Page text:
I have been thinking a huge amount about our daily rhythm at the moment, and what I want that rhythm to look like. This summer has been quite difficult for me personally, and that coupled with the lack of structure that summers often bring has seen our rhythm flounder. I knew something had to change, so I re-read “Simplicity Parenting” (the bible on simplifying and rhythm setting in the home, I cannot recommend it enough). I started to make a mental note of what was working well and where the “low” points of our days were falling, observing patterns and thinking about where I could improve the flow of our day, as well as considering what was really important to me (lots of time for free play, daily time outdoors, habit forming, family meals) and how to be intentional about these things.
After lots of thought and observation, I think our current rhythm is working really well for us, so I wanted to share with you a little bit of what our weekday rhythm looks like.
I know that life is messy, and it won’t always be practical to stick to this rhythm. It might look quite rigid written down, but is actually much more fluid. At first when I read about having this sort of rhythm in the home, I will freely admit I thought “Gosh, how dull! Where is the excitement?” But my goodness, how my opinion has changed! I want Frida to feel secure, and confident about what her days and week look like. Life must often feel so powerless for young children, and I really believe that giving them back some power through predictability and stability leads to happier, calmer children who simply don’t feel as out of control. I know that the days where we follow a strong rhythm are just so much better for us. Less friction, less boundary-pushing, less stress, less impatience. More smiles, more cuddles, more joy. I end the day feeling tired but content, rather than tired and disappointed with myself and wishing I had done things differently.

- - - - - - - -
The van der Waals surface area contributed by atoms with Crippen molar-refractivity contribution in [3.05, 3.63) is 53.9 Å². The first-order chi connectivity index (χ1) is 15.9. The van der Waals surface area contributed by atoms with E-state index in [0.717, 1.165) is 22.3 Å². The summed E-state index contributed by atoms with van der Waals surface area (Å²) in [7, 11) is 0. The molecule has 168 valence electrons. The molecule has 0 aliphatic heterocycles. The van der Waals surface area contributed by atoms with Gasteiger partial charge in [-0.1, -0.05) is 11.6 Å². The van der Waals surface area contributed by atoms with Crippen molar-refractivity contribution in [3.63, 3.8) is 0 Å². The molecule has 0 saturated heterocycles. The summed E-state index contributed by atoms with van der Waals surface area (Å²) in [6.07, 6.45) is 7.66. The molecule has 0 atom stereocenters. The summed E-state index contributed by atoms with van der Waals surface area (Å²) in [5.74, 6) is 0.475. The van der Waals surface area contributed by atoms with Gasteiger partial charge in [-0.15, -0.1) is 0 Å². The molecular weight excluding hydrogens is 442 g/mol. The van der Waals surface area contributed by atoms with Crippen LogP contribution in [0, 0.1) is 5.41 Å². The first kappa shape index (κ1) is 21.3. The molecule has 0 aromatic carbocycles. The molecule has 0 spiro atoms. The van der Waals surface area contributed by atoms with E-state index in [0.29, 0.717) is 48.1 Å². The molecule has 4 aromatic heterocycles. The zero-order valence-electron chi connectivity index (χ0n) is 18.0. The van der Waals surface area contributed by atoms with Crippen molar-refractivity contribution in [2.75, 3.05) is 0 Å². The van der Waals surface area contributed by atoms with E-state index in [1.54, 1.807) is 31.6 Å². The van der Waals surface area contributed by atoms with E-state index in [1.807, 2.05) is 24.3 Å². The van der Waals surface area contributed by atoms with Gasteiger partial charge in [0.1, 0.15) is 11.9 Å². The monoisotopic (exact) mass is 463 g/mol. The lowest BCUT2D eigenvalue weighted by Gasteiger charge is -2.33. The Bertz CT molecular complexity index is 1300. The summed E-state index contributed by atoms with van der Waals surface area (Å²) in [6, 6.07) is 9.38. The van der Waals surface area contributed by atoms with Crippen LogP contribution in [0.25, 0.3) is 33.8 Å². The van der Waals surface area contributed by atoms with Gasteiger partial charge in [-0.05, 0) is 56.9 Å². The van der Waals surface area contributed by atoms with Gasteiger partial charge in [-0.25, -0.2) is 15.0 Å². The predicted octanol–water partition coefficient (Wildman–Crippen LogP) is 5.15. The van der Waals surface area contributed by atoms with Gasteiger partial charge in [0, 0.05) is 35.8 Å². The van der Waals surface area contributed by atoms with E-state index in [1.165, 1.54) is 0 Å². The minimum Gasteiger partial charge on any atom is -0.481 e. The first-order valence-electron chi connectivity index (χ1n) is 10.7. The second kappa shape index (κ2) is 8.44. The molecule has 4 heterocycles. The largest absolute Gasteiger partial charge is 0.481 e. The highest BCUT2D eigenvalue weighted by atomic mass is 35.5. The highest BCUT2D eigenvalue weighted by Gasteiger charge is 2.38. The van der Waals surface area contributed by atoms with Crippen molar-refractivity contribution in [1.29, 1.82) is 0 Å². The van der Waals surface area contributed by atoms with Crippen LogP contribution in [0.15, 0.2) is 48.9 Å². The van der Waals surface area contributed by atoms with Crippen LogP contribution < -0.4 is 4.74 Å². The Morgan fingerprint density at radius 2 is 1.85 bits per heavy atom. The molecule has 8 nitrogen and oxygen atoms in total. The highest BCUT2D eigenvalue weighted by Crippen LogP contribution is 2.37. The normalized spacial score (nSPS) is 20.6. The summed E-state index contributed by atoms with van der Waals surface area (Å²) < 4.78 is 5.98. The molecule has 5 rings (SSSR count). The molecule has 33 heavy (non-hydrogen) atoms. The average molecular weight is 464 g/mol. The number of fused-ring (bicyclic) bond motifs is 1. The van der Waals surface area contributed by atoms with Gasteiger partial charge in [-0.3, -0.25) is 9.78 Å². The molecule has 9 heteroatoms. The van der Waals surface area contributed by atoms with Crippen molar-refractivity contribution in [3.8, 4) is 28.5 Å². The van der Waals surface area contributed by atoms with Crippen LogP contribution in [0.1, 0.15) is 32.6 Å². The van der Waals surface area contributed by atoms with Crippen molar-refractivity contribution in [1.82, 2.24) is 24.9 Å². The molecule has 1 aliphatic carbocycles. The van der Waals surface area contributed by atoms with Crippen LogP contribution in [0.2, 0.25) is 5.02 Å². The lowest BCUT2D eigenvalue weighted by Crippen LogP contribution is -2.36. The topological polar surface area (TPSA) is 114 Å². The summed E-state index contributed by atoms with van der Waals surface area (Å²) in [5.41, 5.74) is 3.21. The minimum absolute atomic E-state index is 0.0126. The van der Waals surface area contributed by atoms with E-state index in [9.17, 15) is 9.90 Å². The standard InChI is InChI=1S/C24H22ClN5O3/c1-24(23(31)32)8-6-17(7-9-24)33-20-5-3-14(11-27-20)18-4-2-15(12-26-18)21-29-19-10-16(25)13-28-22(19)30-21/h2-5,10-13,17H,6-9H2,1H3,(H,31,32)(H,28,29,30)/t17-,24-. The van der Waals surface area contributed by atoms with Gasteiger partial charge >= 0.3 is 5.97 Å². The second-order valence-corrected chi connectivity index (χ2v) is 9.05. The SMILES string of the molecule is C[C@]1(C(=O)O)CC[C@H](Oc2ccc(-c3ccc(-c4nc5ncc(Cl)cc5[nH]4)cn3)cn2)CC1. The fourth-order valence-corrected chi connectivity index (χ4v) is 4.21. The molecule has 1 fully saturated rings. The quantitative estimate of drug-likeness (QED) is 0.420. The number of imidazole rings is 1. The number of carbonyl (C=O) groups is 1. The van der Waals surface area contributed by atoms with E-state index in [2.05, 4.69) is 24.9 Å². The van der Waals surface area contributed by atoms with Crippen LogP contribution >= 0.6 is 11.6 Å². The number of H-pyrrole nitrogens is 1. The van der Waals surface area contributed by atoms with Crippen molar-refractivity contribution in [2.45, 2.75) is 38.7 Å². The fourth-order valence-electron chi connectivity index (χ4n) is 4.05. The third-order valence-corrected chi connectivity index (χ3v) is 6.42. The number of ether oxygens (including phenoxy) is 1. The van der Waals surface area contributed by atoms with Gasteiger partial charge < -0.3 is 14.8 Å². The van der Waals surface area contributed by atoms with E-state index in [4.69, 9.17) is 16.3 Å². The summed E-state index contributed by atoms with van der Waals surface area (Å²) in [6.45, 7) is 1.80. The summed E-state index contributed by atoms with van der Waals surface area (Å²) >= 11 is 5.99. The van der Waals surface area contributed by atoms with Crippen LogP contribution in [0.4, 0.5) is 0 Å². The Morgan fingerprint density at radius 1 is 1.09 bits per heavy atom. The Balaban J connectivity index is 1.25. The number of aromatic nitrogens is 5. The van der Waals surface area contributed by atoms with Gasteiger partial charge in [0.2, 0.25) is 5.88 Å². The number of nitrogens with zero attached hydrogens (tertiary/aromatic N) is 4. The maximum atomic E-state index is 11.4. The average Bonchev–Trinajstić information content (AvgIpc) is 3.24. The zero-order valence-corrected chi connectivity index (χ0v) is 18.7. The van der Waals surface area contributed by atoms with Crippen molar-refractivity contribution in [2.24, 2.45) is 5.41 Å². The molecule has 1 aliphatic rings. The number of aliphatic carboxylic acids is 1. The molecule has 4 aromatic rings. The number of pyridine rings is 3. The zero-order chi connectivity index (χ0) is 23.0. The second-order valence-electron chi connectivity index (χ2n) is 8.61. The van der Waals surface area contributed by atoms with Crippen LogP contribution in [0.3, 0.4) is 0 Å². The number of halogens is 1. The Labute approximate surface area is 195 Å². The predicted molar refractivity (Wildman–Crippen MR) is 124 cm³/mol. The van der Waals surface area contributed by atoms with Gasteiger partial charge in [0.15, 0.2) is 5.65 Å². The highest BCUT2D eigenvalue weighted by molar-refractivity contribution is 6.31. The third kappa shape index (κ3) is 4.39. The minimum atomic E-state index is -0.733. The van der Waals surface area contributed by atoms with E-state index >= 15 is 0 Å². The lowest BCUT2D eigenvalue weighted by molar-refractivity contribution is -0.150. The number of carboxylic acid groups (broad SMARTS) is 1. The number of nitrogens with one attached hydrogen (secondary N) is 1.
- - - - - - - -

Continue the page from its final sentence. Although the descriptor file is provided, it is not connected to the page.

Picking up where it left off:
I have put timings down to give you a rough idea, but I go by our moods and needs rather than the clock. If Frida has woken extra early or seems tired then everything might happen a bit earlier, or we might spend less time outdoors and more time snuggled up. What’s important is the rhythm and flow of the day, rather than what happens when.
Our weekday rhythm
6-6:30ish – Frida wakes up, which is my prompt to wake up too. I’m really not a morning person so before we get up we usually have a snuggly cuddle under the duvet which gives me a few minutes to wake up until she pulls me out of bed and into her playroom. Frida sleeps in her own bed in our bedroom, but often climbs into our bed in the middle of the night and I wake up to find her next to me!
I sit with Frida in her playroom as she plays, until either she wants breakfast or my need for a cup of tea becomes too strong, and we go downstairs. The cat usually joins us. Before we go down there is “tidy up time”, prompted by me singing (poor Frida!) and tidying up.
7:30ish – Before each meal Frida fetches herself the appropriate crockery and cutlery from her shelves in the kitchen, chooses a bib (if eating something messy), and fills a glass with water. I do have to prompt her still sometimes. Frida is as involved with meal preparation as she wants to be; sometimes she will want to help a lot, and sometimes she doesn’t.
We light some candles as we sit down to eat. Breakfast on a weekday is usually porridge or maybe cereal, often with fruit. When we are done eating, Frida needs to put her bib in the washing machine, bring dirty dishes to the kitchen, wash her hands and face, then go to the loo, brush her teeth, and get dressed for the day. I help where needed.
At the moment my focus is on habit-forming and gaining independence around self-care such as dressing, pulling pants and trousers up and down, and washing hands and face, so this after-meal routine is important to me. My hope is that eventually all of these things just become ingrained as a habit and that she will need less and less help.